The desire for personal profit would appear a significant motivation for many of the players. On this subject, there is no need for me to recapitulate here ICAC’s findings on Eddie Obeid and Ian Macdonald, but Patrick tells the story of that scandal well and traces its damage to the ailing Labor governments of New South Wales and Australia. Family values are also clearly alive and well in the modern labour movement; Kathy Jackson — on $286,976 a year as an HSU official — arranged for the union to hire the two teenage sons of her partner, Michael Lawler, who was a deputy president of Fair Work Australia, the body charged with the duty of investigating the union. Williamson, of the same union, ran what amounted to a highly lucrative family employment-creation scheme.

In general, the culture Patrick describes would be incomprehensible without an understanding of who shares a bed with whom in the Australian labour movement. And I am not writing metaphorically here. The modern labour movement — as depicted in this book — has more than a passing resemblance to a scandalous medieval court.

WHERE does all of this leave Bowen and Carr? Bowen is from the NSW Labor right. “Some people turn on the TV and see Eddie Obeid as the personification of the NSW right,” he says. “I see Young Labor activists with a passion for moderate but vital reforms. I see people of the passion and talent of NSW general secretary Sam Dastyari… I see very hardworking MPs who instinctively understand the aspirations of the areas they represent.” But one of the party’s problems is that key figures on the NSW right saw quite a lot of Obeid well before the rest of us and apparently did nothing about him, just as most left-wingers failed to do anything much to stop Macdonald before he did immense harm to himself and his party.

Both Bowen and Carr seek to navigate a course for the Labor Party. Bowen, by far the younger of the two men, is much more likely to be a central player in that future. Unfortunately, there is very little in his book to warrant any enthusiasm about this prospect. When he is not telling us what a beaut job he did of reforming superannuation, he is trying to persuade us that Labor is a truer “liberal” party than the Liberal Party, a rhetorical device which is as old as the Labor Party itself. In fact, much of what Bowen proposes — including his tedious calls for “growth” — could well have come from a real member of the Liberal Party. Like Tony Abbott, he reckons Labor must govern alone or not at all, and especially not with those dastardly “anti-growth” Greens — a position that would not survive for thirty seconds if Labor once again needed to do a deal so that the likes of Bowen could keep their backsides on the government benches.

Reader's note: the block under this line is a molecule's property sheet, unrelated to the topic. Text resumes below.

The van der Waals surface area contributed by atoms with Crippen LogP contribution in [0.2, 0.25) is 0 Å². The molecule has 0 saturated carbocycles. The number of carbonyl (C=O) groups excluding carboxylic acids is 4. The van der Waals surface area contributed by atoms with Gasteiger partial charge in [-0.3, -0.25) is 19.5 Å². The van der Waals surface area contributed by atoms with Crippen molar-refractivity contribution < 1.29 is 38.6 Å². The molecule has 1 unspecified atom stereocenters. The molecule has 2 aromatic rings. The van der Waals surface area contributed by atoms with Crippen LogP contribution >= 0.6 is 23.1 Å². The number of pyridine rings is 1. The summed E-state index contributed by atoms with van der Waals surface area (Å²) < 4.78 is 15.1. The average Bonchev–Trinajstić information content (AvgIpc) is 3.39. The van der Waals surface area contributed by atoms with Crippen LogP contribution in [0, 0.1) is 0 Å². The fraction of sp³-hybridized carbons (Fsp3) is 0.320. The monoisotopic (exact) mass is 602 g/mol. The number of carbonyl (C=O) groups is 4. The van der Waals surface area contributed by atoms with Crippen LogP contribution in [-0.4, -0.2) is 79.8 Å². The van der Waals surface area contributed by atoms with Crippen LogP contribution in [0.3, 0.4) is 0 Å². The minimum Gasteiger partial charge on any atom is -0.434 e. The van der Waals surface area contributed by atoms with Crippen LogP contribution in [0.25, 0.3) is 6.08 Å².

His guiding philosophy is, in fact, neo-liberalism, with a bit of state intervention thrown in here and there to assist individuals on their way up what Mark Latham called “the ladder of opportunity.” Like several other ambitious NSW right-wingers past and present, Bowen nurtures the neo-Blairite ambition of ditching the party’s socialist objective in favour of something more modern and relevant. He even wants the Labor Party to debate this pressing matter; God knows who he thinks will want to debate it with him. And when the likes of Bowen propose their alternative to the socialisation objective, as they cannot forbear from doing, they come up with ideas so dull and prose so banal that it produces a nostalgia for Marx and Engels even in the least socialistically inclined reader. Bowen’s “vision” for Labor is what you get when a party of the centre-left abandons a moral critique of capitalism as well as any sense that it has a role in promoting social solidarity. All that’s left for Labor to do is to provide the conditions under which individuals can do well out of the system.

One has good reason for expecting better of Carr. Where Bowen belongs to a conservative Sydney Labor tradition, Carr is a Melbourne man, and in many ways a product of that city’s optimistic left tradition: more keen on state intervention; more inclined to celebrate collectivism; and more interested in the finer points of ideological distinction, although the grown-up politician has mainly put away childish things of this kind. But he at least recognises that a Labor commitment needs to be about the heart rather than the head. Bowen’s book is called Hearts & Minds, but it seems to have little prospect of appealing to either; his subtitle, which includes the term “blueprint,” is a clearer indication of what’s in store for readers. Carr frames his account — albeit very loosely — as a letter to a younger generation possibly cynical about formal parliamentary politics and the Labor Party, explaining why they should support the party or even join it. There is more “heart” in Carr’s account than in Bowen’s, and an infectious enthusiasm about manufacturing and science, the latter broadly defined to include the humanities, social sciences and creative arts. Carr sees the possibilities for Australia offered by high achievement in these fields, and is an eloquent defender in print, as he has been in office, of government support for car manufacturing.